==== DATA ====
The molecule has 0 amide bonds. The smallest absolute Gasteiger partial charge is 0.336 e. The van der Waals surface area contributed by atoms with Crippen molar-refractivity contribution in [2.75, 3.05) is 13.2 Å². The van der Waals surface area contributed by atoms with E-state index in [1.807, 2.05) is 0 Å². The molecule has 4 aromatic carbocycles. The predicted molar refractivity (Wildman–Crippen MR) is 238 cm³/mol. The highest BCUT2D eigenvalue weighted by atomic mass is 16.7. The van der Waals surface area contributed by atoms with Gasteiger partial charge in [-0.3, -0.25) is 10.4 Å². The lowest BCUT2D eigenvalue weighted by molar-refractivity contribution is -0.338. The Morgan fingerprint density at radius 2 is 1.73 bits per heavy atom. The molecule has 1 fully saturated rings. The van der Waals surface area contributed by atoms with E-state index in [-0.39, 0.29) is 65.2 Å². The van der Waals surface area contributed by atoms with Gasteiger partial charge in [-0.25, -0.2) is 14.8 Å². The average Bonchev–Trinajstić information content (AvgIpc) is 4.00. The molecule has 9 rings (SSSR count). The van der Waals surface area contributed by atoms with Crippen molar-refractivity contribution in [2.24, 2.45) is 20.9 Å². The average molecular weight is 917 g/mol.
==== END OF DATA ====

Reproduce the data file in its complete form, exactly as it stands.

The molecule has 0 amide bonds. The smallest absolute Gasteiger partial charge is 0.336 e. The van der Waals surface area contributed by atoms with Crippen molar-refractivity contribution in [2.75, 3.05) is 13.2 Å². The van der Waals surface area contributed by atoms with E-state index in [1.807, 2.05) is 0 Å². The molecule has 4 aromatic carbocycles. The predicted molar refractivity (Wildman–Crippen MR) is 238 cm³/mol. The highest BCUT2D eigenvalue weighted by atomic mass is 16.7. The van der Waals surface area contributed by atoms with Gasteiger partial charge in [-0.3, -0.25) is 10.4 Å². The lowest BCUT2D eigenvalue weighted by molar-refractivity contribution is -0.338. The Morgan fingerprint density at radius 2 is 1.73 bits per heavy atom. The molecule has 1 fully saturated rings. The van der Waals surface area contributed by atoms with E-state index in [-0.39, 0.29) is 65.2 Å². The van der Waals surface area contributed by atoms with Gasteiger partial charge in [-0.25, -0.2) is 14.8 Å². The average Bonchev–Trinajstić information content (AvgIpc) is 4.00. The molecule has 9 rings (SSSR count). The van der Waals surface area contributed by atoms with Crippen molar-refractivity contribution in [2.24, 2.45) is 20.9 Å². The average molecular weight is 917 g/mol.